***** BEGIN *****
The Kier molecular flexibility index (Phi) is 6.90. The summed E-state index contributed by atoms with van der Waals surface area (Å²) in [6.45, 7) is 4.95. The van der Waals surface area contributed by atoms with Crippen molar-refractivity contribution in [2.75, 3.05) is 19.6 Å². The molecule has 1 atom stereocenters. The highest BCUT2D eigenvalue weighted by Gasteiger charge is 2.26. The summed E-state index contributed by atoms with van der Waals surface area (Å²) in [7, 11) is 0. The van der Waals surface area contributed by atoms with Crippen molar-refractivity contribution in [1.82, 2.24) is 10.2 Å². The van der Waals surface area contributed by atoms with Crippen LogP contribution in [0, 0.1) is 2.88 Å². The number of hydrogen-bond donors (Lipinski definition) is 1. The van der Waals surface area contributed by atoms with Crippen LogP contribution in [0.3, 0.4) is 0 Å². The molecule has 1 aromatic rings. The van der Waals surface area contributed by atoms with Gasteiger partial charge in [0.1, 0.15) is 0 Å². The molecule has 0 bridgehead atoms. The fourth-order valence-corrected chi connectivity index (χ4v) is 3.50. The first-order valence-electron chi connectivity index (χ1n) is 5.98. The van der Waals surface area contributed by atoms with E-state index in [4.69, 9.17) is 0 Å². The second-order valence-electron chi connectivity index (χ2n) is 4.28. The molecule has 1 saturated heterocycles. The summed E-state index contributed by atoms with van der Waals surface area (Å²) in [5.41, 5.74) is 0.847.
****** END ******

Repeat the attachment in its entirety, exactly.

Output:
The Kier molecular flexibility index (Phi) is 6.90. The summed E-state index contributed by atoms with van der Waals surface area (Å²) in [6.45, 7) is 4.95. The van der Waals surface area contributed by atoms with Crippen molar-refractivity contribution in [2.75, 3.05) is 19.6 Å². The molecule has 1 atom stereocenters. The highest BCUT2D eigenvalue weighted by Gasteiger charge is 2.26. The summed E-state index contributed by atoms with van der Waals surface area (Å²) in [7, 11) is 0. The van der Waals surface area contributed by atoms with Crippen molar-refractivity contribution in [1.82, 2.24) is 10.2 Å². The van der Waals surface area contributed by atoms with Crippen LogP contribution in [0, 0.1) is 2.88 Å². The number of hydrogen-bond donors (Lipinski definition) is 1. The van der Waals surface area contributed by atoms with Crippen LogP contribution in [0.3, 0.4) is 0 Å². The molecule has 1 aromatic rings. The van der Waals surface area contributed by atoms with Gasteiger partial charge in [0.1, 0.15) is 0 Å². The molecule has 0 bridgehead atoms. The fourth-order valence-corrected chi connectivity index (χ4v) is 3.50. The first-order valence-electron chi connectivity index (χ1n) is 5.98. The van der Waals surface area contributed by atoms with E-state index in [4.69, 9.17) is 0 Å². The second-order valence-electron chi connectivity index (χ2n) is 4.28. The molecule has 1 saturated heterocycles. The summed E-state index contributed by atoms with van der Waals surface area (Å²) in [5.41, 5.74) is 0.847.